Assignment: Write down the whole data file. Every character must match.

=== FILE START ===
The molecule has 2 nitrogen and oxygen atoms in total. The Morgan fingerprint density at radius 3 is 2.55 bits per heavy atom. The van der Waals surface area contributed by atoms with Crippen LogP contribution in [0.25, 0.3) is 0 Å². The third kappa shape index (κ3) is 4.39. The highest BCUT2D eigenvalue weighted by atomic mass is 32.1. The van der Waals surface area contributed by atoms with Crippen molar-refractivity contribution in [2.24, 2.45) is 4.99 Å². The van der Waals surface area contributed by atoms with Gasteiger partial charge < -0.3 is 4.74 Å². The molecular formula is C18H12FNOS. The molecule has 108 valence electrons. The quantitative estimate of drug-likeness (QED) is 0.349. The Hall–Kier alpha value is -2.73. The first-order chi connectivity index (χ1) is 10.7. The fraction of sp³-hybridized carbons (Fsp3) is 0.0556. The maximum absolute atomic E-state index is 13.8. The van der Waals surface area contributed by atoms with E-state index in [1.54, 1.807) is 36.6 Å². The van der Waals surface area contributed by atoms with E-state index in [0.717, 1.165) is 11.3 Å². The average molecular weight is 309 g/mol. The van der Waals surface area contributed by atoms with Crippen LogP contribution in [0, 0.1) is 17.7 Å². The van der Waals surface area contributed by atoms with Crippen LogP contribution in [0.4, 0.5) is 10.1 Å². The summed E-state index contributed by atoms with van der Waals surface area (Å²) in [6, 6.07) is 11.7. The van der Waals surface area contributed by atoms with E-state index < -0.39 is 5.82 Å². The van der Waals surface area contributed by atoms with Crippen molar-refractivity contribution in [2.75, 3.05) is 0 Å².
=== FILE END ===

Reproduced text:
The molecule has 2 nitrogen and oxygen atoms in total. The Morgan fingerprint density at radius 3 is 2.55 bits per heavy atom. The van der Waals surface area contributed by atoms with Crippen LogP contribution in [0.25, 0.3) is 0 Å². The third kappa shape index (κ3) is 4.39. The highest BCUT2D eigenvalue weighted by atomic mass is 32.1. The van der Waals surface area contributed by atoms with Crippen molar-refractivity contribution in [2.24, 2.45) is 4.99 Å². The van der Waals surface area contributed by atoms with Gasteiger partial charge < -0.3 is 4.74 Å². The molecular formula is C18H12FNOS. The molecule has 108 valence electrons. The quantitative estimate of drug-likeness (QED) is 0.349. The Hall–Kier alpha value is -2.73. The first-order chi connectivity index (χ1) is 10.7. The fraction of sp³-hybridized carbons (Fsp3) is 0.0556. The maximum absolute atomic E-state index is 13.8. The van der Waals surface area contributed by atoms with E-state index in [1.54, 1.807) is 36.6 Å². The van der Waals surface area contributed by atoms with E-state index in [0.717, 1.165) is 11.3 Å². The average molecular weight is 309 g/mol. The van der Waals surface area contributed by atoms with Crippen LogP contribution in [0, 0.1) is 17.7 Å². The van der Waals surface area contributed by atoms with Crippen LogP contribution in [0.4, 0.5) is 10.1 Å². The summed E-state index contributed by atoms with van der Waals surface area (Å²) in [6, 6.07) is 11.7. The van der Waals surface area contributed by atoms with E-state index < -0.39 is 5.82 Å². The van der Waals surface area contributed by atoms with Crippen molar-refractivity contribution in [2.75, 3.05) is 0 Å².